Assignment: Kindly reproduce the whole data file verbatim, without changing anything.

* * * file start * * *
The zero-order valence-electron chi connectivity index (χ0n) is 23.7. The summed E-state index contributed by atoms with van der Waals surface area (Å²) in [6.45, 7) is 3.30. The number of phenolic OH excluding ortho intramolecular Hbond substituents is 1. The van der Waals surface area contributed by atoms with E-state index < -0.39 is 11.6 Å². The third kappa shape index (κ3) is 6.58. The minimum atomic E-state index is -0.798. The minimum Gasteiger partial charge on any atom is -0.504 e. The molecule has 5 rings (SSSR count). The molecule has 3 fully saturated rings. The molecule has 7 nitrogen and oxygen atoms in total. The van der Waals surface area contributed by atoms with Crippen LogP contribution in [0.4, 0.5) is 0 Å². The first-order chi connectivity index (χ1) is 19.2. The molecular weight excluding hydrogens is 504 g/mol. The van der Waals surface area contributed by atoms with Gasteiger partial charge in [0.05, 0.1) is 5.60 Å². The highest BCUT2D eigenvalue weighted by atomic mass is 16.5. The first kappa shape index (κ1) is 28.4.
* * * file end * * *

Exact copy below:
The zero-order valence-electron chi connectivity index (χ0n) is 23.7. The summed E-state index contributed by atoms with van der Waals surface area (Å²) in [6.45, 7) is 3.30. The number of phenolic OH excluding ortho intramolecular Hbond substituents is 1. The van der Waals surface area contributed by atoms with E-state index < -0.39 is 11.6 Å². The third kappa shape index (κ3) is 6.58. The minimum atomic E-state index is -0.798. The minimum Gasteiger partial charge on any atom is -0.504 e. The molecule has 5 rings (SSSR count). The molecule has 3 fully saturated rings. The molecule has 7 nitrogen and oxygen atoms in total. The van der Waals surface area contributed by atoms with Crippen LogP contribution in [0.4, 0.5) is 0 Å². The first-order chi connectivity index (χ1) is 19.2. The molecular weight excluding hydrogens is 504 g/mol. The van der Waals surface area contributed by atoms with Gasteiger partial charge in [0.05, 0.1) is 5.60 Å². The highest BCUT2D eigenvalue weighted by atomic mass is 16.5. The first kappa shape index (κ1) is 28.4.